Groups Seek to Stop Expansion of Overtime Rules

As previously reported here, the Department of Labor’s expansion of overtime rules for employees earning a salary of less than $913 per week is set to take effect on December 1, 2016. Employers are scrambling to figure out how to handle this change, which doubles the minimum wage amounts for employees to be exempt from overtime provisions.

Meanwhile, 21 states, including Ohio, and 50 business groups have filed two separate but similar lawsuits to delay or prevent the rules from becoming effective. Both lawsuits have been filed in the Eastern District of Texas and are pending before U.S. Federal Judge Ron Clark.

The lawsuit filed by the states, captioned Nevada v. United States Department of Labor, argues the new regulations were improperly implemented and seeks an injunction preventing their enforcement. The business groups, in a suit captioned Plano Chamber of Commerce v. Perez, in which several chambers of commerce have joined with national business groups including the National Association of Manufacturers, National Retail Federation, and the National Federation of Independent Businesses, make similar arguments. In addition to complaints about the amount of the initial increase in the minimum salary threshold, the business groups argue that business will need to go through burdensome reevaluation procedures every three years due to the automatic rate changes built into the law. It is expected that the court will issue an initial ruling before the December 1 effective date.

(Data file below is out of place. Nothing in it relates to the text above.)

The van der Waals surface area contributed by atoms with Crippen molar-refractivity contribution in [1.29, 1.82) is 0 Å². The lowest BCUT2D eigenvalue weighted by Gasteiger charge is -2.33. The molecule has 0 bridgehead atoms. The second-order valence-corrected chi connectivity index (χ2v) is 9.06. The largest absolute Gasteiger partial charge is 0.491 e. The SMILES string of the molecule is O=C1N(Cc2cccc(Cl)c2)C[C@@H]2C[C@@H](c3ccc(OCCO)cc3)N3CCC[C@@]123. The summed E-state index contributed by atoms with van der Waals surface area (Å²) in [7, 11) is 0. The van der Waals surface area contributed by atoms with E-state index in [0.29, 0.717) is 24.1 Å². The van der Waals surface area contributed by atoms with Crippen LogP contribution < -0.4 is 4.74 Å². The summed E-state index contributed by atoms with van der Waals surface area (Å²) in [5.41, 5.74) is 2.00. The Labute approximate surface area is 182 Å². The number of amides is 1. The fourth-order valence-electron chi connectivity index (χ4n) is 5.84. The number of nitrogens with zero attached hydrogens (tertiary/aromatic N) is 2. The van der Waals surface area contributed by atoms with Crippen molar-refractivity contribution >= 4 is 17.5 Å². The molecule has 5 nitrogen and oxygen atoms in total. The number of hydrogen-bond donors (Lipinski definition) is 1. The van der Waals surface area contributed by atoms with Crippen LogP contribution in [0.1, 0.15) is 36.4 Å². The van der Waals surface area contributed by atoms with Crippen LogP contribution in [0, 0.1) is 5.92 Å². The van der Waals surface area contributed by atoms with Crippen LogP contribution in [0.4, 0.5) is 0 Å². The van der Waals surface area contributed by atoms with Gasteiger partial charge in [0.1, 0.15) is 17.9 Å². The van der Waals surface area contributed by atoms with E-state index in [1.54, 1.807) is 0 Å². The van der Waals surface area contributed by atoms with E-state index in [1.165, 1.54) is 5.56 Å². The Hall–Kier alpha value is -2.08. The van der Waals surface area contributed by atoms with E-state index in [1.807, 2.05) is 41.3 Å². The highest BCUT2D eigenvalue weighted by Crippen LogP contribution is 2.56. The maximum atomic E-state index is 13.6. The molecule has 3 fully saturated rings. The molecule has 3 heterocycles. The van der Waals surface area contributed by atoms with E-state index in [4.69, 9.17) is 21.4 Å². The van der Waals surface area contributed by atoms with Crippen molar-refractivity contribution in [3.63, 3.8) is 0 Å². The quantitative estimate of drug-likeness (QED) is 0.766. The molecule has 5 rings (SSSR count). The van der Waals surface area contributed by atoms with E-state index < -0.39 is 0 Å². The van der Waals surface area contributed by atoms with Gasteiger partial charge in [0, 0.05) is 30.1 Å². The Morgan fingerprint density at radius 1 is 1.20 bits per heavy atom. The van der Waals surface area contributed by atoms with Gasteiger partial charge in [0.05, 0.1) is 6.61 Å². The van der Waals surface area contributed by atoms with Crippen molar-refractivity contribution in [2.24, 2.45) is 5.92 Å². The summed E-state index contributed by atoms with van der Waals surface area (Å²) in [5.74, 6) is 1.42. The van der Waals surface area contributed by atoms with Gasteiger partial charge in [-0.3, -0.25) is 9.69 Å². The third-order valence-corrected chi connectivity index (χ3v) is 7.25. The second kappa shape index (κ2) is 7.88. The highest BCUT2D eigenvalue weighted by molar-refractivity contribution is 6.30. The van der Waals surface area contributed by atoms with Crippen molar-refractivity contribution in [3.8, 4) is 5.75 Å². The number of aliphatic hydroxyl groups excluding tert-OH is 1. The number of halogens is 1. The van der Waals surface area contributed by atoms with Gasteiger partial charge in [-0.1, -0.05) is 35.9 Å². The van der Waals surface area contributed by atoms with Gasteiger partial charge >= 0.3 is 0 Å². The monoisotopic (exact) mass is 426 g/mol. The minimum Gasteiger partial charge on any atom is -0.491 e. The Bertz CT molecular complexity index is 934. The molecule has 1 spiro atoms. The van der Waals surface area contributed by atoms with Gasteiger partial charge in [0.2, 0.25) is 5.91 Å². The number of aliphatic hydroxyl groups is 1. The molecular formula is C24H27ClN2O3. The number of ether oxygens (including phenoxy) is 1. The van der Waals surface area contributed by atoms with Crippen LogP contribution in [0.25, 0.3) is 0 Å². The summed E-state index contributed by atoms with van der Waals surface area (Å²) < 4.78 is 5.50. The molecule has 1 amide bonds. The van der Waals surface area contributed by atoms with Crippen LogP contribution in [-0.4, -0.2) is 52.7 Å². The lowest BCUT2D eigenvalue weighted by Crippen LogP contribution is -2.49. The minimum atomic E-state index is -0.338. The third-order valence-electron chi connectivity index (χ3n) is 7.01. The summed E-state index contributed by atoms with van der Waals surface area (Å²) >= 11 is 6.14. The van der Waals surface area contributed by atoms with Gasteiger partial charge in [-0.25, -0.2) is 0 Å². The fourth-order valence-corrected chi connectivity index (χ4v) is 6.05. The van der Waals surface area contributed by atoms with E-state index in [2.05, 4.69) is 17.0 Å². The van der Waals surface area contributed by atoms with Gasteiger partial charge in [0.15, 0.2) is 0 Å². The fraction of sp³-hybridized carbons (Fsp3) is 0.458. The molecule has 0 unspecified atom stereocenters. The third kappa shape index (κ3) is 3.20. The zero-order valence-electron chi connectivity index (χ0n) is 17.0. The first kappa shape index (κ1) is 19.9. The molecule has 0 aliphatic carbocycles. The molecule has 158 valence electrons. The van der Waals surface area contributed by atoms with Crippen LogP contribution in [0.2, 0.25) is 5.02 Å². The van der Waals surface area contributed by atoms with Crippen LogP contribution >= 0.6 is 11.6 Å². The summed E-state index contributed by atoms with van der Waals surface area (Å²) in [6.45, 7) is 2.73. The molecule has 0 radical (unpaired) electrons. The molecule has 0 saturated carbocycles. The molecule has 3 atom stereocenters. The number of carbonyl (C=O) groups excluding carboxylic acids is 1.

While businesses and states have taken their complaints to the court for determination, Congress is attempting to block enforcement of the new regulations. On September 20, 2016, the House of Representatives voted in favor of a bill that would delay the enforcement of the regulations until June 1, 2017.   That bill, titled “Regulatory Relief for Small Businesses, Schools, and Nonprofits Act” is now before the Senate.

Despite the various actions to delay or avoid enforcement of the new regulations, employers should continue to prepare for the possibility that the overtime regulations will not be delayed. Unless and until either the federal court cases rules to suspend enforcement, or the pending Act is passed into law, the overtime rules will become effective on December 1, 2016.



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